The New Orleans Civil Service Commission is considering new rules that would limit extra pay for city officials during hurricanes and other emergencies. It's a move that comes after a dozen of Mayor Mitch Landrieu's top lieutenants accrued more than $10,000 apiece in emergency bonuses during Hurricane Isaac.
Robert Hagmann, personnel administrator for the Department of Civil Service, made a preliminary recommendation to the commission on Monday to eliminate overtime pay for city officials earning more than $100,000 a year.
In late October, there are many reasons for which to be grateful. Among them, there is the arrival of Louisiana satsumas.
This year, their arrival is bittersweet. By this, I am not referring to their taste. If anything, this might be the sweetest October crop I can remember. However, there will be far fewer Louisiana citrus products on offer at markets, roadside stands and stores than in previous years. Yes, Isaac did a number on our Plaquemines Parish citrus farmers.
Hurricane Isaac killed so many fawns in parts of southeast Louisiana that Louisiana Wildlife and Fisheries Commission is limiting the deer season in Plaquemines and St. Bernard parishes and the Lake Maurepas Basin.
The archery season remains the same, but others are shortened and limited to bucks.
Dates also were changed in several wildlife management areas.
In Plaquemines Parish, biologists report high fawn mortality, moderate adult deer mortality and severe damage to habitat from salt water shock and storm surge debris.
State crews will make a last pass to pick up Hurricane Isaac debris in southeast Louisiana starting Monday.
The Louisiana Department of Transportation and Development says this will be the third and final pass for debris removal in Jefferson, Lafourche, Orleans, St. Charles, and Terrebonne parishes and inside the levee system for St. Bernard and Plaquemines parishes.
Storm debris should be separated into two piles — one for vegetative debris and the other for demolition debris. Household appliances should be placed separately and to the side.
Hurricane Isaac's winds paired with recent rains made a rough start for this year's sugar-cane grinding season. But industry officials are optimistic that weather will improve this month, helping the process along.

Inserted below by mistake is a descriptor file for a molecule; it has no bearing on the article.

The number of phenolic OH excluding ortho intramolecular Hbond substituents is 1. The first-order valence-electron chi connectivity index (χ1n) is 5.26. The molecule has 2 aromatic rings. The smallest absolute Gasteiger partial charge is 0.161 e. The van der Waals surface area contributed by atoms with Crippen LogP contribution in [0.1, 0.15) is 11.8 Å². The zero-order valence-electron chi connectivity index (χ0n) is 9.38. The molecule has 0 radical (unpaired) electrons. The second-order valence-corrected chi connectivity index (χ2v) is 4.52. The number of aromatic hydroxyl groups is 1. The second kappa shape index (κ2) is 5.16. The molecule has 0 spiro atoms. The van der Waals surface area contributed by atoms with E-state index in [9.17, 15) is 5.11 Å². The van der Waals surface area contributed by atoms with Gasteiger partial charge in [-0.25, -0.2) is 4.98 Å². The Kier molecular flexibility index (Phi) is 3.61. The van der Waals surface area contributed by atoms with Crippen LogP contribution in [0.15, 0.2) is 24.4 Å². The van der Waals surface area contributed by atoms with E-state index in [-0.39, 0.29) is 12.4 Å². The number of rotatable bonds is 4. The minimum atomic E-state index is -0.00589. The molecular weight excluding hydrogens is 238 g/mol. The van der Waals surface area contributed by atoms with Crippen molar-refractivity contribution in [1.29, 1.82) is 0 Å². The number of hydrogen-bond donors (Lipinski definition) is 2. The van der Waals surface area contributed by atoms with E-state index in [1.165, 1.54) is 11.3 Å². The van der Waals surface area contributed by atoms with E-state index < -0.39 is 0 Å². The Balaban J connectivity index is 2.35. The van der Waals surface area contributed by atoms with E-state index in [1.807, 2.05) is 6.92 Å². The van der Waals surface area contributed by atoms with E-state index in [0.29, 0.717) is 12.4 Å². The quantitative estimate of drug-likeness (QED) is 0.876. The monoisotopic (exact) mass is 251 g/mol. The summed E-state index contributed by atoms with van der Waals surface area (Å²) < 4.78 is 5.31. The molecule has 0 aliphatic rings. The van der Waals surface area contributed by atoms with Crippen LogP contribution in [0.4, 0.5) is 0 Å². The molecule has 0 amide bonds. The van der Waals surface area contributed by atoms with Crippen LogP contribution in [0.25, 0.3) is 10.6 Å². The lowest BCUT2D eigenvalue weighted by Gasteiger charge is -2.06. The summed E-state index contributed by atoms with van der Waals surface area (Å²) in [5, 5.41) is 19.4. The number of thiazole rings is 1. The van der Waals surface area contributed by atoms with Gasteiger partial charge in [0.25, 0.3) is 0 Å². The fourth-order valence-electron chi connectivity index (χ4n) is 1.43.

Jim Simon, general manager of the American Sugar Cane League, tells The Courier several mills started grinding last week. The remaining mills are scheduled to begin work this week.
Simon says the sugar cane industry has an annual impact of about $1.1 billion in Louisiana.
Tangipahoa Parish School Board members have recommended $220,000 in repairs to school buildings damaged by Hurricane Isaac.
The Advocate reports Loranger High School's gym and the main building at Chesbrough Elementary in Kentwood both require new roofs, at projected costs of $145,000 and $74,000, respectively.
The repairs to Loranger High's gym roof will have to be approved by U.S. District Judge Ivan L.R. Lemelle, who oversees the parish's 47-year-old desegregation case. A standing order in the suit requires court approval for all non-priority repair costs over $125,000.
The school days for most Central, La. students will be extended by several minutes, and other adjustments are planned to make up for the four days of school lost when Hurricane Isaac blew through Louisiana in late August.
The Advocate reports the Central Community School Board on Monday agreed on how to make up the 1,500 minutes of lost instruction due to the hurricane.
In an explanatory letter to the board, Superintendent Michael Faulk said Central schools had different issues and legal requirements and, as a result, will have different makeup schedules.